MGM takes its show on the superhighway

Oct 8, 2002 6:58 AM

            The last time a Nevada gaming licensee, Vic Salerno, got involved with online gaming, state regulators warned him he was walking through a minefield with clown shoes on.

            The prophesy may have been self-fulfilling as Salerno was eventually fined and had to give up his Australian sports betting operation because its technology wasn’t secure enough to keep out prohibited players.

            So far, there’s been no such admonition to MGM Mirage, which last week launched its online casino, which is located on and licensed by the Isle of Man.

            But, sources say, you can be sure Nevada regulators are looking closely at the operation to ensure underage and unwanted players aren’t able to gamble online.

            Gaming Control Board officials said last week they will “test” the security and database providers that are designed to exclude gamblers who don’t qualify (by age and location) for play.

            MGM’s site is called “playmgmmirage.com” and it includes a mix of about 19 electronic games that include roulette (American and European), blackjack, craps, draw poker, keno, baccarat, bingo and several slot games.

            The games can be played for fun or for cash. Currently, there is a betting limit of 1,000 pounds, or about $1,570 U.S. dollars. Wagers can be placed in euros, pounds and dollars.

            The cost MGM Mirage about $15 million to build, plus an annual licensing fee of about $125,000.

            While Internet gambling is virtually illegal everywhere in the United States except Nevada, MGM’s operation is run from a location off the coast of Great Britain.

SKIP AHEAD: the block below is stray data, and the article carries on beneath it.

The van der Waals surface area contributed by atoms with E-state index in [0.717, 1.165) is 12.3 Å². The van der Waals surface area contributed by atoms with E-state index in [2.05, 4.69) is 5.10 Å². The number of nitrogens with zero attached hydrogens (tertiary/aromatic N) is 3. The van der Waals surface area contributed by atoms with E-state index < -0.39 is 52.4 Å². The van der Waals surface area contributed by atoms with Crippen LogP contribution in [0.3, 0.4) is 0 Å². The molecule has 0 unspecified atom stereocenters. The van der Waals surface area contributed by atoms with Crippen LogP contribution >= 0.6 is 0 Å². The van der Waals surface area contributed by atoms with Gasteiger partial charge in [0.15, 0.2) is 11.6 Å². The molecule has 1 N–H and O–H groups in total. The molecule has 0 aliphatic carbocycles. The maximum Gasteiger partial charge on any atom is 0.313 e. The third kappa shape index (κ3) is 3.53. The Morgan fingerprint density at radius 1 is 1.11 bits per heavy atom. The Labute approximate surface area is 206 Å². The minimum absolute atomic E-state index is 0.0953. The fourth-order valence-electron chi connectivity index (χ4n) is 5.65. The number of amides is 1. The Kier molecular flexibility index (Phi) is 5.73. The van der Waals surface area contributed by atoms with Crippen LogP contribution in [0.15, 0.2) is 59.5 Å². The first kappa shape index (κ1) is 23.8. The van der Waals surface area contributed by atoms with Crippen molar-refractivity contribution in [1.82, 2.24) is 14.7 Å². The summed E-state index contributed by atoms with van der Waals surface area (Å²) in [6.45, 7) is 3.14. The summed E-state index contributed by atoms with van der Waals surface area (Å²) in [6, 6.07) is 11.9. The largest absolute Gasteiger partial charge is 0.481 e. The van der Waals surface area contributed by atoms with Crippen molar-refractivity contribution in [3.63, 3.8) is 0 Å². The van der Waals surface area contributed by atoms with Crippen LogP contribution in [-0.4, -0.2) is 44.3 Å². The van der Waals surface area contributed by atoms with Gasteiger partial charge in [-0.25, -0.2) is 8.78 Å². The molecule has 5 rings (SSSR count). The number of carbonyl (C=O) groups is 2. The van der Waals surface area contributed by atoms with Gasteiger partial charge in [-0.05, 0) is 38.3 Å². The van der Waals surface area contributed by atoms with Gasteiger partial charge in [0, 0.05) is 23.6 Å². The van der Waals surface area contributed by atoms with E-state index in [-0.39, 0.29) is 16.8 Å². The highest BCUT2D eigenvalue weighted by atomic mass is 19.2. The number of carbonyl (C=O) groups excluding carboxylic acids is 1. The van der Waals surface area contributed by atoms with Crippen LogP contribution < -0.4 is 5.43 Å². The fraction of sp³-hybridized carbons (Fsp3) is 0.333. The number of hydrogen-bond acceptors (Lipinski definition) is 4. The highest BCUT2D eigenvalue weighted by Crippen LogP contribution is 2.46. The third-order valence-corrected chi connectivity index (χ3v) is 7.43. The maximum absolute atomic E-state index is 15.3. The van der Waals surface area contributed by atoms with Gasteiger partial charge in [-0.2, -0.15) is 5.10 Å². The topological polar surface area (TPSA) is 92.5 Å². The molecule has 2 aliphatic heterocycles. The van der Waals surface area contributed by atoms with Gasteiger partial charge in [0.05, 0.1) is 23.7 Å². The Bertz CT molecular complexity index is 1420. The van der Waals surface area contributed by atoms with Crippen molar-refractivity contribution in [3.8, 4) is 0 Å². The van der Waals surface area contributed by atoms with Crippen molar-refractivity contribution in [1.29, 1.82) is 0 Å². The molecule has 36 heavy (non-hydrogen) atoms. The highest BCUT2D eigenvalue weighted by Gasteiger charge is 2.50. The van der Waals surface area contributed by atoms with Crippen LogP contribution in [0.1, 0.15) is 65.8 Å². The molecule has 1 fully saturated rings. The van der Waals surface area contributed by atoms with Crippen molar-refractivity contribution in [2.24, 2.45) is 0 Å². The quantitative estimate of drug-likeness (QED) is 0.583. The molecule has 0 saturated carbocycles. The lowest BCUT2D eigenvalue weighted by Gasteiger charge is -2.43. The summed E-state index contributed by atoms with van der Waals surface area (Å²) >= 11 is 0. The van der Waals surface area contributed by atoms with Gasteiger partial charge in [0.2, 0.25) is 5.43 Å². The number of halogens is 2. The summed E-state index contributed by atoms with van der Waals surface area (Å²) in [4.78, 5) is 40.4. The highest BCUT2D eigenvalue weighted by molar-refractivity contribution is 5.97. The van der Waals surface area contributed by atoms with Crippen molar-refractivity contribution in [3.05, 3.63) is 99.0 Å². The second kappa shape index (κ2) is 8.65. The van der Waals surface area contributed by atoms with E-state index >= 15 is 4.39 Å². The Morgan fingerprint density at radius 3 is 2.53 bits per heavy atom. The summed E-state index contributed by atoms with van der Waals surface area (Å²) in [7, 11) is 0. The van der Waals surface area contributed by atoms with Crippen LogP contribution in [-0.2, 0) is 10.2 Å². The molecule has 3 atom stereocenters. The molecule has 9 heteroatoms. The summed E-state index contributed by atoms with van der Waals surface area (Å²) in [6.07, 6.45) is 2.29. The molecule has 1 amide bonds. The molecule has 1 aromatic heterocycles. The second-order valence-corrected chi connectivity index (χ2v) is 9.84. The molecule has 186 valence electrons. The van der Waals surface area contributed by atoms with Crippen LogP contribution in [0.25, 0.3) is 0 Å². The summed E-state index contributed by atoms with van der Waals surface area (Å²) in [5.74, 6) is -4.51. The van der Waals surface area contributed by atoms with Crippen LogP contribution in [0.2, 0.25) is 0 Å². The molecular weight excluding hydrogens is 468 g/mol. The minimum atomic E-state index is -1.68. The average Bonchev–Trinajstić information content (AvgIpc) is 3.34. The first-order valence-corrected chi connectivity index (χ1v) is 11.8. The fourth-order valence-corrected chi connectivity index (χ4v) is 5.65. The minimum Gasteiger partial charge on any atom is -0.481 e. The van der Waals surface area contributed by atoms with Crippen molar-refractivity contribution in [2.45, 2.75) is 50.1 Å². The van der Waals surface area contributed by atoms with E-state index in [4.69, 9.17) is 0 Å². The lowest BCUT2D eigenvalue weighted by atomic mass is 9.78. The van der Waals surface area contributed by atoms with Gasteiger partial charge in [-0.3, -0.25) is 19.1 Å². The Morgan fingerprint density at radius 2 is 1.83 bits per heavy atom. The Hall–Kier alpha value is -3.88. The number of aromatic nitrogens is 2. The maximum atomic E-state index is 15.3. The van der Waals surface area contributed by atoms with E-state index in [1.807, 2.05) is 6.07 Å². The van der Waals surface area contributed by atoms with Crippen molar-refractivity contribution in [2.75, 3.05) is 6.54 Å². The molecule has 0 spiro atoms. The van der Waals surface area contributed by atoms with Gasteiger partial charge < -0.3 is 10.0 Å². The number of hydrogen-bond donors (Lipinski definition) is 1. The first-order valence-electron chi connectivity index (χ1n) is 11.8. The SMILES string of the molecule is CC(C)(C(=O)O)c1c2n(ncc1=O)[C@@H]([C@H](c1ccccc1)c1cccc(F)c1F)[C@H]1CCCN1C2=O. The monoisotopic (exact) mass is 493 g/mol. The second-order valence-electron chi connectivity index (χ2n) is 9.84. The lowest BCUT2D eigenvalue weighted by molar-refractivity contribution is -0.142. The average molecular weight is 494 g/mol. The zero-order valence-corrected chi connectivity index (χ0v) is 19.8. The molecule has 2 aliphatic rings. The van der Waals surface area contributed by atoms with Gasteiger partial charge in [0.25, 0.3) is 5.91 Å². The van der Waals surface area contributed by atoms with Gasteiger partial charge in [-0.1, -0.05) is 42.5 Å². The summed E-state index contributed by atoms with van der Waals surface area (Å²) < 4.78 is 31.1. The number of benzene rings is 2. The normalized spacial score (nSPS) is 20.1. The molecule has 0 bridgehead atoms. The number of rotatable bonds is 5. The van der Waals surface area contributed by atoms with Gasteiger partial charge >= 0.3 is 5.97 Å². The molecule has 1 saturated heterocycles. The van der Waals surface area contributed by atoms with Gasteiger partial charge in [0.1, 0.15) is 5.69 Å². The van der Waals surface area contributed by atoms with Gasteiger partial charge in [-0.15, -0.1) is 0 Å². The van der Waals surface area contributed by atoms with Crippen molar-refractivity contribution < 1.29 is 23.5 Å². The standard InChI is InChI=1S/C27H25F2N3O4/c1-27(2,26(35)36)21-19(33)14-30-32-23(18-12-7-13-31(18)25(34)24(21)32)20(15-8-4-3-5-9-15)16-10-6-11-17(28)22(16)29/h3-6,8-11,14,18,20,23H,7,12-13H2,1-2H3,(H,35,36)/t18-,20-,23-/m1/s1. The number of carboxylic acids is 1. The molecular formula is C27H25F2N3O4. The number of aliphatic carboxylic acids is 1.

Because of prohibitions, the MGM site only accepts wagers from players in the United Kingdom, Ireland, South Africa and other countries.

            While many off-shore sites don’t enforce restrictions, the MGM Mirage online casino has built-in safeguards to keep unwanted players from gambling.

            MGM chose the Isle of Man to set up shop because of its strict regulation of Internet casinos, company officials said.

            Company officials said it’s too early to predict how much money the site will generate. But MGM is banking on its “brand” name to lend credibility to an industry that is otherwise in a gray area.

            In addition to its online casino games, the MGM site features references and links to MGM Mirage’s Las Vegas properties, as well as numerous promotions and contests.

            Wall Street analysts seem to split on the potential of Internet gambling, but most agree that MGM Mirage would have a “leg up” on the fledgling industry if it ever gets off the ground.

            In a report last month, Bear Stearns predicted that regulated jurisdictions such as Isle of Man “appear to have strong growth prospects over the next several years.”

            Nevertheless, Bear Stearns acknowledged the volatile nature of online gaming when it reeled in its growth predictions from 43 percent in 2002-2003 to about 20 percent.

            Moreover, the Wall Street analysts estimated Internet gaming would generate about $4.2 billion in worldwide revenue, down from $5 billion, in 2003.